In fact, there have already been cases where PLAN ships have used these commercial ports. Since 2014, a PLAN Song-class and a Han-class nuclear-powered submarine docked at the port of Colombo—which, incidentally, is constructed, run and controlled by China Merchants Holdings; other PLAN warships have also used this port. In 2015, a Yuan-class sub was spotted at the port at Karachi, which is controlled by Chinese Overseas Port Holdings. Incidentally, Pakistan is currently buying eight Yuan-class subs from China.
The list goes on. For instance, the PLAN intends to use the port in the Seychelles as a refueling point for anti-piracy operations. Other potential dual-use commercial ports include: Moresby, Papua New Guinea; Sihanoukville, Cambodia; Koh Lanta, Thailand; Dhaka, Bangladesh; the Maldives; Lagos, Nigeria; Mombasa, Kenya; Dar-es-Salaam, Tanzania; Luanda, Angola; and Walvis Bay, Namibia. It is also worth noting that China controls one-fifth of the world’s container fleet, and that its shipyards have built approximately 40 percent, measured by tonnage, of all commercial ships. In addition, the Chinese shipping giant Cosco has stakes in shipping terminals in Antwerp, Suez, Singapore and Piraeus, Greece.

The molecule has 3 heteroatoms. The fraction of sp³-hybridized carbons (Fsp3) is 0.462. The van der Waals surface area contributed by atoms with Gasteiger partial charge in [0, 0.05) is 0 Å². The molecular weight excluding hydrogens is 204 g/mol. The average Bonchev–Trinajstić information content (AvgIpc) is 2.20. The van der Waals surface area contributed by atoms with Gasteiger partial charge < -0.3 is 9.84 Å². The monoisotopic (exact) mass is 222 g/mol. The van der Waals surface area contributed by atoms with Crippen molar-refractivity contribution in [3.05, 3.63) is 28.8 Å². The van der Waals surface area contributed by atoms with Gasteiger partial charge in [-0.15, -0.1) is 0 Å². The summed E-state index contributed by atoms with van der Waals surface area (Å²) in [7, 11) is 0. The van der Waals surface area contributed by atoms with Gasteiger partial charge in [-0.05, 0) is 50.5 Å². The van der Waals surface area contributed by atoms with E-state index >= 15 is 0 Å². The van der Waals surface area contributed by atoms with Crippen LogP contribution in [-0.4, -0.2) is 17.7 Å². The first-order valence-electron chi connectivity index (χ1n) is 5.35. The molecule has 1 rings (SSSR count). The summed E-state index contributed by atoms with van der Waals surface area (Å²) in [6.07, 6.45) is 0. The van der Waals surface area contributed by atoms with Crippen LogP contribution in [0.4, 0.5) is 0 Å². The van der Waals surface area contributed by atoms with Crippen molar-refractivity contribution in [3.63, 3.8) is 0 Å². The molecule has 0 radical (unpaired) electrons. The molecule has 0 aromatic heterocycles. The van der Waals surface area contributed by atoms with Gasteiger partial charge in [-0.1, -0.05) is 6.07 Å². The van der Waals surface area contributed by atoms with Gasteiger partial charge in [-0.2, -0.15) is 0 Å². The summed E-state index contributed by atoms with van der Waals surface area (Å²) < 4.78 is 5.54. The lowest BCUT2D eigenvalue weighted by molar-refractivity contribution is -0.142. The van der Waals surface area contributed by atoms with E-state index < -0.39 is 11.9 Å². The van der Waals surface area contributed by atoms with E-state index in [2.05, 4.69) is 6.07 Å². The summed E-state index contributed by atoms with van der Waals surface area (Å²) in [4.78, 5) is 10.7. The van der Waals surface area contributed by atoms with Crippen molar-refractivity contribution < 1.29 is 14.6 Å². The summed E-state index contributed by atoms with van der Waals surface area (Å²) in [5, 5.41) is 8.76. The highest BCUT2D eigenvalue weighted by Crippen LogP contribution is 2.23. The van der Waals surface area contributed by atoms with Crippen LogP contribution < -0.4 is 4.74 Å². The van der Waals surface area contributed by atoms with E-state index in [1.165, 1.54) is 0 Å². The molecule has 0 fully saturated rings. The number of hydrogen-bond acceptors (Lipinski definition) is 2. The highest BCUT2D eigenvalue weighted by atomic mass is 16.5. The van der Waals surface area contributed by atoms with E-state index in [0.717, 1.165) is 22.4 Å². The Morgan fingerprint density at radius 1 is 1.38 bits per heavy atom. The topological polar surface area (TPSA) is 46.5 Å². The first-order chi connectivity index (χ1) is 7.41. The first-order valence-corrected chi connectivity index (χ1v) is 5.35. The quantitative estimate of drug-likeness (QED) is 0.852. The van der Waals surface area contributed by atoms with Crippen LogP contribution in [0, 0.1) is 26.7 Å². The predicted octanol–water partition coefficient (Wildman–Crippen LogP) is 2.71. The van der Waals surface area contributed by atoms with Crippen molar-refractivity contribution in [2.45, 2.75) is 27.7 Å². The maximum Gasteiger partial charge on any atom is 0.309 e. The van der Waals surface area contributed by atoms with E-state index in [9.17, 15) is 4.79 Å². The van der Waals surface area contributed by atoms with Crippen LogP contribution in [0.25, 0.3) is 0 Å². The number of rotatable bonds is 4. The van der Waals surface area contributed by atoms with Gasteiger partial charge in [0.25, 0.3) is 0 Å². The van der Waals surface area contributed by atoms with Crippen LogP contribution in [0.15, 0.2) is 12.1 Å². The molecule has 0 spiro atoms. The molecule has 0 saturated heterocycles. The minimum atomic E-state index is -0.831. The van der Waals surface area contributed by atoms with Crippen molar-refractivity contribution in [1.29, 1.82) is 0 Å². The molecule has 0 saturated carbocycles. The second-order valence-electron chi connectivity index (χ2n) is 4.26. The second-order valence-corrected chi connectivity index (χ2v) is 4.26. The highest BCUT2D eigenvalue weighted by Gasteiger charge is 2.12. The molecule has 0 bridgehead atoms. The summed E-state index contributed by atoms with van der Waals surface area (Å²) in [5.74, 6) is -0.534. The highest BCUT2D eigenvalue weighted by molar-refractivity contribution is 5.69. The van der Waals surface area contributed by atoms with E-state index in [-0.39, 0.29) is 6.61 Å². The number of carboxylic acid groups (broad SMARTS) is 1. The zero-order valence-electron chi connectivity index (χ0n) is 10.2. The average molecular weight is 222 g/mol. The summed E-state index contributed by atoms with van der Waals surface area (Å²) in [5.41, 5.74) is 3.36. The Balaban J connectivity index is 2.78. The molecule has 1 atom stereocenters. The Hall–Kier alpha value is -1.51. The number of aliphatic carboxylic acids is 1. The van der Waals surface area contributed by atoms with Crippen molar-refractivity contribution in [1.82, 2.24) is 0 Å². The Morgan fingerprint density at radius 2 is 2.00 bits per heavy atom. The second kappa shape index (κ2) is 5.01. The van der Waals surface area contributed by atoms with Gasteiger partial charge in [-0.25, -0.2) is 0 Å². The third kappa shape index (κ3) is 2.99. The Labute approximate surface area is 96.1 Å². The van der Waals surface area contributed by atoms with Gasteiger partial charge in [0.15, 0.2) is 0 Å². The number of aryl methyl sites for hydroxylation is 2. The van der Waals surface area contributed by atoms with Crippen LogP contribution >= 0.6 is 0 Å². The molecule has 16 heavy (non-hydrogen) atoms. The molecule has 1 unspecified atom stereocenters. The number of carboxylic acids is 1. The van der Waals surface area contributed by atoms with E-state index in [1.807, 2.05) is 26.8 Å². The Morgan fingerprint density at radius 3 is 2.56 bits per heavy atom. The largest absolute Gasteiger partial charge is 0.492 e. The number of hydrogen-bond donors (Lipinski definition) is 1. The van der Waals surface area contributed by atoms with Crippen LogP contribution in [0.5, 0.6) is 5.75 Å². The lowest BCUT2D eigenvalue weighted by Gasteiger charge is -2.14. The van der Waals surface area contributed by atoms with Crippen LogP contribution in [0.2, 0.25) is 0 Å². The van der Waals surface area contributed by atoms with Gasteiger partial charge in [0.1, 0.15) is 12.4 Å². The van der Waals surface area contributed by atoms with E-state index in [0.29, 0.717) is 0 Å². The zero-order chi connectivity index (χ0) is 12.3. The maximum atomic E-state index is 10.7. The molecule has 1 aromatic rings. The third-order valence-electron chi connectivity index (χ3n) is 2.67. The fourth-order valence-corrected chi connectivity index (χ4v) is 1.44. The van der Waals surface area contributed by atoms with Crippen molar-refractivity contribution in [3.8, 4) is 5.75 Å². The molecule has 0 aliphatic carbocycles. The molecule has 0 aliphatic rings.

Consequently, the long-speculated—and, by some, feared—“string of pearls” may someday become a reality. China is gaining the expeditionary military capability, bases and access to dual-use seaports and deep-water harbors to sustain naval operations stretching from the South China Sea to the Horn of Africa.
On the other hand, it cannot be said that China currently possesses a global military presence like, for instance, the U.S. Navy. The PLAN is most definitely not a blue-water navy in the strictest sense. It has a long ways to go before it can create a sustainable open-ocean power-projection capability. And its footprint will likely remain confined to the Western Pacific and parts of the Indian Ocean region. That said, the combination of a more far-ranging Chinese navy, the PLA’s new base in Djibouti, its ability to access a string of ports along the Asian coastline, and a growing Chinese shipping industry underscore not only Chinese ambitions to become global naval power, but also its determination to make it happen.